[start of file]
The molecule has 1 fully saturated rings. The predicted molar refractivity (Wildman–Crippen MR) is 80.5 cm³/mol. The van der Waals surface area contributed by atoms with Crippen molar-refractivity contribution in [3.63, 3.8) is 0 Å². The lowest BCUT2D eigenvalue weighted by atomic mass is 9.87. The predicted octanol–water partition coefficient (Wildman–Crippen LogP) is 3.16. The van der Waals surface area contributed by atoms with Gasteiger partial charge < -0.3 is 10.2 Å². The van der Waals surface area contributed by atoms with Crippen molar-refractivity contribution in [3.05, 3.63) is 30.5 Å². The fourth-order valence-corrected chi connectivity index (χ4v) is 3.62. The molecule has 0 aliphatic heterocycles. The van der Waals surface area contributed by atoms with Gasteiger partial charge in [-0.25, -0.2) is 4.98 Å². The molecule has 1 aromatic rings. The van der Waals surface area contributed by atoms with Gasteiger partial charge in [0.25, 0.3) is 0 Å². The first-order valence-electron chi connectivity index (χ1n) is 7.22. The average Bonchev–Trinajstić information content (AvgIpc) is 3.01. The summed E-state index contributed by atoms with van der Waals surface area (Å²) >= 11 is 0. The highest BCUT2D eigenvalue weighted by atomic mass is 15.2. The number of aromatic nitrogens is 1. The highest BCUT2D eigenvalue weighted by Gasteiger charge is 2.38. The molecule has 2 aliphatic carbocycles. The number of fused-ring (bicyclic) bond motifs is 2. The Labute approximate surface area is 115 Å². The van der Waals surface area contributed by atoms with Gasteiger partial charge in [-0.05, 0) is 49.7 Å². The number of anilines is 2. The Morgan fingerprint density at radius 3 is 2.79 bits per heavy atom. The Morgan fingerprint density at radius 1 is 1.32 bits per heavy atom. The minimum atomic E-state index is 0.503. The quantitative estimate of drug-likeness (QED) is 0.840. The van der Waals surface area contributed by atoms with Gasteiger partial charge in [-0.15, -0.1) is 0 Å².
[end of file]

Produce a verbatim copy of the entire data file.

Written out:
The molecule has 1 fully saturated rings. The predicted molar refractivity (Wildman–Crippen MR) is 80.5 cm³/mol. The van der Waals surface area contributed by atoms with Crippen molar-refractivity contribution in [3.63, 3.8) is 0 Å². The lowest BCUT2D eigenvalue weighted by atomic mass is 9.87. The predicted octanol–water partition coefficient (Wildman–Crippen LogP) is 3.16. The van der Waals surface area contributed by atoms with Gasteiger partial charge < -0.3 is 10.2 Å². The van der Waals surface area contributed by atoms with Crippen molar-refractivity contribution in [3.05, 3.63) is 30.5 Å². The fourth-order valence-corrected chi connectivity index (χ4v) is 3.62. The molecule has 0 aliphatic heterocycles. The van der Waals surface area contributed by atoms with Gasteiger partial charge in [-0.25, -0.2) is 4.98 Å². The molecule has 1 aromatic rings. The van der Waals surface area contributed by atoms with Gasteiger partial charge in [0.25, 0.3) is 0 Å². The first-order valence-electron chi connectivity index (χ1n) is 7.22. The average Bonchev–Trinajstić information content (AvgIpc) is 3.01. The summed E-state index contributed by atoms with van der Waals surface area (Å²) >= 11 is 0. The highest BCUT2D eigenvalue weighted by atomic mass is 15.2. The number of aromatic nitrogens is 1. The highest BCUT2D eigenvalue weighted by Gasteiger charge is 2.38. The molecule has 2 aliphatic carbocycles. The number of fused-ring (bicyclic) bond motifs is 2. The Labute approximate surface area is 115 Å². The van der Waals surface area contributed by atoms with Gasteiger partial charge in [-0.05, 0) is 49.7 Å². The number of anilines is 2. The Morgan fingerprint density at radius 3 is 2.79 bits per heavy atom. The Morgan fingerprint density at radius 1 is 1.32 bits per heavy atom. The minimum atomic E-state index is 0.503. The quantitative estimate of drug-likeness (QED) is 0.840. The van der Waals surface area contributed by atoms with Gasteiger partial charge in [-0.15, -0.1) is 0 Å².